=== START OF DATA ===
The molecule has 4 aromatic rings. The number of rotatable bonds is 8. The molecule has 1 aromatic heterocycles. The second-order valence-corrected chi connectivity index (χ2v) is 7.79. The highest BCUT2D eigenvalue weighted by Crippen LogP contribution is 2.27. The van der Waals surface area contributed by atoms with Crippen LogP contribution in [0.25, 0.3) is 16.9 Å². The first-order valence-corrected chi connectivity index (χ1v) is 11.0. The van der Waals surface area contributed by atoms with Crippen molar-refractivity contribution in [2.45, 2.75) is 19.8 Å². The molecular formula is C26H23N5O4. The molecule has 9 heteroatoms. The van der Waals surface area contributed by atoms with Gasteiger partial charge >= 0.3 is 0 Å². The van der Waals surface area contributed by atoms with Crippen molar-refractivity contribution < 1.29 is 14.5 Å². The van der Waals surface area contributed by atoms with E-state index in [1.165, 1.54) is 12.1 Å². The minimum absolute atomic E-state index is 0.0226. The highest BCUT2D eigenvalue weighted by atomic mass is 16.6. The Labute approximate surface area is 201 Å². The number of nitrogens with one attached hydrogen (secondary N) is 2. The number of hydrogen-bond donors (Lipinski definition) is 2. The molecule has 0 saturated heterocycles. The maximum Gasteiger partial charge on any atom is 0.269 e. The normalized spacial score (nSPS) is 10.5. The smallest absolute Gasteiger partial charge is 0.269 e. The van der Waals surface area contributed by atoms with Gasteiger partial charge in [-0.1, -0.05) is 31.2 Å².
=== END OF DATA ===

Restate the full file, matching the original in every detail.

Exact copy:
The molecule has 4 aromatic rings. The number of rotatable bonds is 8. The molecule has 1 aromatic heterocycles. The second-order valence-corrected chi connectivity index (χ2v) is 7.79. The highest BCUT2D eigenvalue weighted by Crippen LogP contribution is 2.27. The van der Waals surface area contributed by atoms with Crippen LogP contribution in [0.25, 0.3) is 16.9 Å². The first-order valence-corrected chi connectivity index (χ1v) is 11.0. The van der Waals surface area contributed by atoms with Crippen molar-refractivity contribution in [2.45, 2.75) is 19.8 Å². The molecular formula is C26H23N5O4. The molecule has 9 heteroatoms. The van der Waals surface area contributed by atoms with Gasteiger partial charge >= 0.3 is 0 Å². The van der Waals surface area contributed by atoms with Crippen molar-refractivity contribution < 1.29 is 14.5 Å². The van der Waals surface area contributed by atoms with E-state index in [1.165, 1.54) is 12.1 Å². The minimum absolute atomic E-state index is 0.0226. The highest BCUT2D eigenvalue weighted by atomic mass is 16.6. The Labute approximate surface area is 201 Å². The number of nitrogens with one attached hydrogen (secondary N) is 2. The number of hydrogen-bond donors (Lipinski definition) is 2. The molecule has 0 saturated heterocycles. The maximum Gasteiger partial charge on any atom is 0.269 e. The normalized spacial score (nSPS) is 10.5. The smallest absolute Gasteiger partial charge is 0.269 e. The van der Waals surface area contributed by atoms with Gasteiger partial charge in [-0.1, -0.05) is 31.2 Å².